While I don't hold the original Tekken with as high a regard as Brad does, I do consider the second part of the series to be one of the finest videogames ever made period (its number 10 on my all-time favorites list). Tekken 2 was a game that rewrote the rules by being sadistically dark, stylishly sexy and pushed the boundaries of innovative design. During its time, it was a beacon of light for all the dreary clones that were driving the life out of the genre.

So there's a bit of irony that with Tekken Tag Tournament, the series that was once a trendsetter is now reduced to one of the also-rans. Why does the game take a fall from grace? There's nothing inherently wrong with Tekken Tag. Simply chalk it up to the lack of notable evolutionary advances in the face of high-quality competitors. A bad case of too much of the same. Had Tekken Tag been released in a vacuous bubble, it could have easily rated higher, but the reality is that the 3-D fighting games have been experiencing a renaissance over the last couple of years, and it's hard to ignore the accomplishments of some of those contemporaries while playing Tekken Tag.

Compared to any one of today's top-flight fighting titles, Tekken Tag just seems inadequate. In terms of overall gameplay innovations, Soul Calibur (also developed by Namco, understandably) seems to take its concepts deeper and in more interesting directions. In terms of cutting-edge motion-capture animation and advance grappling techniques—once hallmark features of the Tekken series—the game is outdone by Ultimate Fighting Championship, which boasts far more realistic animation and a more complex grappling system. Even in terms of style and accessibility, Tekken Tag can't seem to keep up with Dead Or Alive 2, which not only not only takes its visual extremes further (attacks are more vicious looking and female combatants are sexier), but its also easier to get into gameplay-wise.

When all is said and done, all Tekken Tag really brings to the table is a Tag feature that's going out of style faster than Razor scooters and simply more of the same familiar stuff piled on top what was previously there. In other words, there's plenty of new combos, attacks and multi-throws per character, but it all seems redundant and unexpectedly makes learning to play through the title even more laborious then previous versions (how many 10-hit combos and impossible multi-throws does the developers expect a player to remember for Pete's sake?).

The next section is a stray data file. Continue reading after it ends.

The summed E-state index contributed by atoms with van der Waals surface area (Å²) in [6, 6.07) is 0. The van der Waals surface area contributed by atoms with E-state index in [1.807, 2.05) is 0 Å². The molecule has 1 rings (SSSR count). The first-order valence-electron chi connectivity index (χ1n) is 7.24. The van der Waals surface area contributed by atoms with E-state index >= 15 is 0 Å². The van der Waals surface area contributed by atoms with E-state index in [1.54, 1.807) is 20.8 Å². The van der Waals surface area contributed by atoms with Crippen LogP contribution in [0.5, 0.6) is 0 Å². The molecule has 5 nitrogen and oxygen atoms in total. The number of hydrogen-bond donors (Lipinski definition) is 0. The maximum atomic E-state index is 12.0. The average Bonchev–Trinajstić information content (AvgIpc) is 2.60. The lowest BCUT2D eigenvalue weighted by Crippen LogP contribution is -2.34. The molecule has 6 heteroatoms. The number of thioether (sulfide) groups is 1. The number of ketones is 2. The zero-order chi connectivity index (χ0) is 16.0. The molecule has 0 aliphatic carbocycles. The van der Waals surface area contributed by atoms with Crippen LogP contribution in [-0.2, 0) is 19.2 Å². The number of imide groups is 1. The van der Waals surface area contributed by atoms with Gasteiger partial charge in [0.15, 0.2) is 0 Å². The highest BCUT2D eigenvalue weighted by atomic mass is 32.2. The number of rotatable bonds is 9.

The only notable contribution to speak of that Tekken Tag adds to the gaming consciousness is of course the graphics. That is to say that leather and leopard skin prints never looked so good in a videogame! So to paraphrase Brad's final words on Tekken Tag, the Iron Fist may still be solid, but that doesn't mean it isn't starting to show signs of rust. Though this is a series that may need more than just a polish. It may need a serious overhaul if it wants to climb back up to the top and once again be considered one of the elite. Rating: 7 out of 10

Chi Kong Lui

Chi Kong Lui

In the 1980s, Chi grew up in small town on the outskirts of New York City called Jackson Heights. Latino actor, John Leguizamo referred to the town as the "melting pot of the world," and while living there, Chi was exposed to many diverse cultures, as well as a bevy of arcade classics such as Pac-Man, Space Ace, Space Harrier and Double Dragon. Chi's love of videogames only seemed to grow as his parents finally caved and bought him an 8-bit Nintendo Entertainment System (after being the only kid in the block without one). In the 1990s, Chi finagled his way into the prestigious Fiorello H. LaGuardia High School for the Performing Arts.

Somewhere between all the gaming, Chi some how managed to finish high school and get into the New York Institute of Technology. At the same time, Chi also interned at Virtual Frontiers, an Internet software consultancy where he learned the ways of HTML. Soon after acquiring his BFA, Chi went on to become the lead Web designer of the Anti-Defamation League. During his tenure there, Chi was instrumental in redesigning and relaunching the non-profit organization's Web site.

Today, Chi is the webmaster of the American Red Cross in Greater New York and somehow managed to work through the tragic events of September 11th without losing his sanity. Chi considers GameCritics.com his life's work and continues to be amazed that the web site is still standing after the recent dotcom fallout. It is his dream that GameCritics.com will accomplish two things: 1) Redefine the grammar of videogames much the same way French film critic Andre Bazin did for the art of cinema and 2) bring game criticism to the forefront of mainstream culture much the same way Siskel & Ebert did for film criticism.
Chi Kong Lui
Notify of
Inline Feedbacks
View all comments